ultimate in-group.  “If you comply and focus your thinking outward, do not
dissent, stop thinking of your past family and your past work,” says Singer,
“you will get lots of payoffs because you have joined an elite group.  And one
way or another in this elite group, you’re going to become a perfect human

    “The attraction in the majority of cases has involved normal, healthy kids
going through temporary depressions,” explains Jean Merritt, a psychiatric
social worker who has been counseling former cult members and their families
since 1973.  “They have been caused by the typical things that cause
depressions in that age group: conflicts with parents, boyfriend or
girlfriend; problems in school; the loss of a relative or a friend through
death or divorce.  A fair number of the kids who have been approached by
Moonies, let’s say, when they were feeling good laughed it off, knowing
exactly that this was probably a cult.  They were not the least bit
interested.  Then they were approached again when they weren’t feeling so
strong, and off they went.”

    According to Merritt, cults usually go after single, white, middle-class
and upper-middle-class young people who have been taught to be open to
innovative ideas and to try new experiences.  They are often intelligent young
men and women who are extremely idealistic and altruistic.  She says that some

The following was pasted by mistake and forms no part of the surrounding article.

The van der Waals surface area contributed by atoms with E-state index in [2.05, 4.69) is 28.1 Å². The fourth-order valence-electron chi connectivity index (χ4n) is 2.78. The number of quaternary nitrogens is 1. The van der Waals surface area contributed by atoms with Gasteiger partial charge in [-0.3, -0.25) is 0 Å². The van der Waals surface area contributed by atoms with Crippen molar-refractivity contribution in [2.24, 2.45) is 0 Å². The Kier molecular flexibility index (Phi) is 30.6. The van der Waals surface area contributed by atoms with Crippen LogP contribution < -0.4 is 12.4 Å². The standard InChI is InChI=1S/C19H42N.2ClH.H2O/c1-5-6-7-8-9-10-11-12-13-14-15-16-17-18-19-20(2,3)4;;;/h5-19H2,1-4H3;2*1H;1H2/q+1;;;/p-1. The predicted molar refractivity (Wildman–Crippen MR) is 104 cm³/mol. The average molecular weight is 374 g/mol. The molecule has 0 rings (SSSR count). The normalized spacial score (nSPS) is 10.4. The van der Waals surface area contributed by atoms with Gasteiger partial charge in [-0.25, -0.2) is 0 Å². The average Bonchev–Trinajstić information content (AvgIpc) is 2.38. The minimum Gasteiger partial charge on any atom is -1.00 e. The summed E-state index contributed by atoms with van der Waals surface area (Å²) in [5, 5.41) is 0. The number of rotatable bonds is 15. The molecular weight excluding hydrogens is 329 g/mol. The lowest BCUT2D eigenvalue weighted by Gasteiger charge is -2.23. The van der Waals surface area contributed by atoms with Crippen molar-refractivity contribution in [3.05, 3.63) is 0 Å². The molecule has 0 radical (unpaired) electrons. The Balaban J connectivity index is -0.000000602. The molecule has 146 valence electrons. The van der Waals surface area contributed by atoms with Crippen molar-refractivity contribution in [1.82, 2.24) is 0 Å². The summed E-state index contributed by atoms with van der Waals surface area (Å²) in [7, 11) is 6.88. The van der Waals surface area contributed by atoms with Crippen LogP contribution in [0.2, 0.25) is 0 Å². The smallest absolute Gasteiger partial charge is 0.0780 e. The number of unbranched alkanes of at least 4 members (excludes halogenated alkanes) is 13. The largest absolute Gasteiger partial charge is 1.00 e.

cults today are also actively recruiting lower and working-class inner-city
youths.  But beyond that, Merritt believes there is no typical cult member. 
Young and old alike who are at loose ends are easy prey to the cults’ flattery
and deception.


    Margaret Singer believes in the importance of early education. “If parents
would get their kids to be a little more streetwise,” she says, “that’s the
main thing.  There are no free lunches.”

    Singer believes that fathers and mothers should become more knowledgeable
about the major cults so they can answer their children’s questions.  But even
more important, she feels that parents need to listen and hear the feelings,
concerns and fears of their sons and daughters.  “You must be the one who
helps a young man or woman find answers to his or her questions,” she says. 
“If you don’t, a cultist may lure him or her off with false promises that
there is one solution to everything.”

    Just as parents should talk to their kids about drug abuse, Jean Merritt
says they also need to inform them about cults.  In giving lectures around the
country, she has discovered that high school students are terribly naive about
the whole subject of cults.  Even teen-agers who know that it’s bad news to
get messed up with these groups, don’t know why.  And Merritt insists that
these people are just as vulnerable as their unaware peers because they’re
likely to pass it off as just another thing, like marijuana, that Dad and Mom
will get hysterical about.


    “If your child has only been involved in a group a very short time and
still hasn’t left home, there are certain ways that you can respond to their
questions,” says Henrietta Crampton, secretary of Citizens Freedom Foundation,
a parents’ counter-cult network with affiliates in many states.  “You can find
out which cult your child is involved with and who the leader is.  You can
call a local chapter of CFF or maybe talk to an ex-cult member.  But get the
specifics.  Then you can present these facts to your child and get him or her
to understand.  If you know early enough, you can stop it.”

    The hardest thing for fathers and mothers who have lost a child to a cult
to swallow is their own guilt.  Most are ashamed.  Many see themselves as